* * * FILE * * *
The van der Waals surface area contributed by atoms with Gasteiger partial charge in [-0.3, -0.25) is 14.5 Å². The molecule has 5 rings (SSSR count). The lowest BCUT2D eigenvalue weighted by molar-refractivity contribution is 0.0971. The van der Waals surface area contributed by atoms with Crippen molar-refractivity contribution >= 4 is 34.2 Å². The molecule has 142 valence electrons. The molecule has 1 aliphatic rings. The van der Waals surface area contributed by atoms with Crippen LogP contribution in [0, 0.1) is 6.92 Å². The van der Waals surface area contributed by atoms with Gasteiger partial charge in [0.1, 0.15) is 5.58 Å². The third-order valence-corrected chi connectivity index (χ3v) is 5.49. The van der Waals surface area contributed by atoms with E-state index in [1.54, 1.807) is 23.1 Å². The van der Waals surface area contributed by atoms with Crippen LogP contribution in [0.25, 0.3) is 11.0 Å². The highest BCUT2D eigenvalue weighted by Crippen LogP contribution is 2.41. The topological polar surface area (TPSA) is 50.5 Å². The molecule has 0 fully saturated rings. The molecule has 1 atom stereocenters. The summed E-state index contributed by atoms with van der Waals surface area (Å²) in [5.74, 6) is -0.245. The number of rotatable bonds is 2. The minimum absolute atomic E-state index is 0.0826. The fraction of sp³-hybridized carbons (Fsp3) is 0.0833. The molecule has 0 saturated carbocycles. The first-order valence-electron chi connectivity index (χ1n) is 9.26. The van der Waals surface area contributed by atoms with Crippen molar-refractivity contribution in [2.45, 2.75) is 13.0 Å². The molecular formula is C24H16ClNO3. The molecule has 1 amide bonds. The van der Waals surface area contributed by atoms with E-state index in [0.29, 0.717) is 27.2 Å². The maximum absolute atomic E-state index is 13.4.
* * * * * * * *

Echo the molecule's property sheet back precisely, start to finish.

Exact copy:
The van der Waals surface area contributed by atoms with Gasteiger partial charge in [-0.3, -0.25) is 14.5 Å². The molecule has 5 rings (SSSR count). The lowest BCUT2D eigenvalue weighted by molar-refractivity contribution is 0.0971. The van der Waals surface area contributed by atoms with Crippen molar-refractivity contribution >= 4 is 34.2 Å². The molecule has 142 valence electrons. The molecule has 1 aliphatic rings. The van der Waals surface area contributed by atoms with Crippen LogP contribution in [0, 0.1) is 6.92 Å². The van der Waals surface area contributed by atoms with Gasteiger partial charge in [0.1, 0.15) is 5.58 Å². The third-order valence-corrected chi connectivity index (χ3v) is 5.49. The van der Waals surface area contributed by atoms with E-state index in [1.54, 1.807) is 23.1 Å². The van der Waals surface area contributed by atoms with Crippen LogP contribution in [0.25, 0.3) is 11.0 Å². The highest BCUT2D eigenvalue weighted by Crippen LogP contribution is 2.41. The topological polar surface area (TPSA) is 50.5 Å². The molecule has 0 fully saturated rings. The molecule has 1 atom stereocenters. The summed E-state index contributed by atoms with van der Waals surface area (Å²) in [5.74, 6) is -0.245. The number of rotatable bonds is 2. The minimum absolute atomic E-state index is 0.0826. The fraction of sp³-hybridized carbons (Fsp3) is 0.0833. The molecule has 0 saturated carbocycles. The first-order valence-electron chi connectivity index (χ1n) is 9.26. The van der Waals surface area contributed by atoms with Crippen molar-refractivity contribution in [2.45, 2.75) is 13.0 Å². The molecular formula is C24H16ClNO3. The molecule has 1 amide bonds. The van der Waals surface area contributed by atoms with E-state index in [0.29, 0.717) is 27.2 Å². The maximum absolute atomic E-state index is 13.4.